I can’t remember how many years ago I first saw Michael Crichton’s directorial debut, Westworld, but I remember being so fascinated by it and, like most who’ve seen the film, by Yul Brynner’s incredible performance. In preparation for Jonathan Nolan’s series remake — which debuts on HBO this coming Sunday, October 2nd — I rewatched the 1973 film; it holds up surprisingly well. I will add the caveat that the first quarter or so is almost excruciatingly slow, but as setup for a movie so thought-provoking, it’s understandable. Once Yul Brynner’s iconic Gunslinger enters the picture and things start going wonky, the pace and tension ramp up as well as most modern science fiction thrillers. Owing to two great performances, the cat and mouse game between the Gunslinger and Richard Benjamin’s Peter Martin (a guest at the $1000 a day Delos Resort) plays out perfectly. While the premise of HBO’s Westworld is enough to start the series without having seen the film, I highly recommend getting in a quick (only 88 minutes) watch of the original. ***Spoilers***
Yul Brynner’s Gunslinger is a copy (heh) of his The Magnificent Seven (1960) character, Chris Larabee Adams; coincidentally that film was also remade in 2016, with Denzel Washington in Brynner’s (renamed) role.
Brynner in The Magnificent Seven 1960:
Brynner as the Gunslinger in Westworld (1973):
Ed Harris as the Man in Black/Gunslinger, HBO’s Westworld (2016):
Both Arnold Schwarzenegger (as the Terminator) and director John Carpenter (Halloween‘s Michael Myers) were so inspired by Yul Brynner’s Gunslinger that their characters were modeled on him.
For a taste of Brynner’s sublime performance, check out his Westworld introductory scene (Spoilers, obviously):
You might notice (especially in the header picture) a particular glow in the Gunslinger’s eyes (Cylon red spine, anyone?). That is no digital effect; Brynner wore mirrored (light reflecting) contact lenses. Well, until the time he got hit in one eye by a piece of a blank cartridge, which put off some of his scenes for a while. Alka-Seltzer and a splash of water provided the acid fizz.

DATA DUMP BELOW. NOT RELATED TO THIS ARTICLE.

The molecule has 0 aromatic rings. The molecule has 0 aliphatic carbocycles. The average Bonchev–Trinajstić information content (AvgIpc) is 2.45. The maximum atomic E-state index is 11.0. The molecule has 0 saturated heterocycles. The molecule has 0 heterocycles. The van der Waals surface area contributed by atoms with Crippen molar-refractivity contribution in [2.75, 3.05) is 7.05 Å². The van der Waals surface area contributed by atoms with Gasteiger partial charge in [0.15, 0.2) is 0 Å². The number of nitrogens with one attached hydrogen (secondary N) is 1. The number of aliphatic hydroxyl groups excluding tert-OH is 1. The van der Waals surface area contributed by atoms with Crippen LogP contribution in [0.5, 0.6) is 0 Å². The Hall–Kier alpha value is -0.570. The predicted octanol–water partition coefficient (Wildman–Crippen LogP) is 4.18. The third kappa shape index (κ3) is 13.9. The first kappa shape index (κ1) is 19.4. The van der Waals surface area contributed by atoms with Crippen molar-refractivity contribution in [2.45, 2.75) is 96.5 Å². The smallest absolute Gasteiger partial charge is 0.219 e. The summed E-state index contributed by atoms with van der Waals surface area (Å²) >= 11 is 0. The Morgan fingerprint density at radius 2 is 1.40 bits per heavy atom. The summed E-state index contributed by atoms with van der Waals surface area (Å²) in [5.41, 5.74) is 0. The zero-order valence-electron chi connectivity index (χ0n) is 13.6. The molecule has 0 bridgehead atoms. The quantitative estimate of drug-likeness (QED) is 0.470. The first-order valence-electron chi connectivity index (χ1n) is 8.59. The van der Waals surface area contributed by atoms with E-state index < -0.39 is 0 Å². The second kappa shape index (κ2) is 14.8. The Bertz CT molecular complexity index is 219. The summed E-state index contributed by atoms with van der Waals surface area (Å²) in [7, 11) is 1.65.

As I mentioned, this was writer Michael Crichton’s (The Andromeda Strain, Jurassic Park, Disclosure, The Great Train Robbery) first time directing; he directed seven films in total (including Coma, The Great Train Robbery, and Looker). Fourteen of his seventeen novels have been adapted for film and television. Crichton complained about not having a choice about making his debut with a science fiction movie — “I hate science fiction” — that he didn’t have any say over casting, and MGM script changes, but things turned out pretty well. The story goes that the idea for Westworld came to Crichton after he visited Disneyland’s “Pirates of the Caribbean” and was fascinated by the robotic characters. In an interview with American Cinematographer, he also spoke of NASA:
I’d visited Kennedy Space Center and seen how astronauts were being trained – and I realized that they were really being trained to be machines. Those guys were working very hard to make their responses and even their heartbeats, as machine-like and predictable as possible. At the other extreme, one can go to Disneyland and see Abraham Lincoln standing up every 15 minutes to deliver the Gettysburg Address. That’s the case of a machine that has been made to look, talk and act like a person. I think it was the sort of notion that got the picture started. It was the idea of playing with a situation in which the usual distinctions between person and machine – between a car and the driver of the car – become blurred, and then trying to see if there was something in the situation that would lead to other ways of looking at what’s human and what’s mechanical.
Similar to what happened with Jurassic Park, some fools decided reopening Delos after the disastrous Westworld events would be a fine idea, and the less well-received sequel, Futureworld, resurrected Brynner’s Gunslinger for a dream sequence. That was Brynner’s second-to-last ever film appearance. While Westworld was the first movie to use CGI effects (for the Gunslinger’s POV), Futureworld was the first with 3-D CGI. To obtain that Westworld footage, actor Richard Benjamin was completely whited out — as in clothes, skin, hair — and filmed; the resulting highly contrasted footage was converted into a mosaic pattern that displayed what viewers saw through the Gunslinger’s electronic eyes.
DP, Gene Polito:
A chap by the name of John Whitney, Jr., has devised an ingenious method of taking original camera footage and converting the image into a fascinating mosaic pattern of varying shapes and colors. The trick here is to provide original camera footage which contains sufficient “contrast” to produce a good computer facsimile. We made tests of certain key sequences to arrive at a contrast that would be suitable. For example. we had Richard Benjamin made up completely in white – white make-up, a white western wardrobe, complete with white gloves, and white hair spray. He looked as though he had fallen into a barrel of flour! But that is the kind of contrast that seemed to work best for us on this particular sequence. Other shots (exteriors) were put through the computer to achieve a similar effect. The visual effect really ‘set up the audience’ for a believable robot gunslinger P.O.V.
Michael Crichton’s film is reportedly the first mention of a “computer virus;” self-replicating programs made their appearance in the early 1970s.
One of Westworld’s first lines is: “Nothing can go wrong.” I’m looking for that to make an appearance during Sunday’s premiere.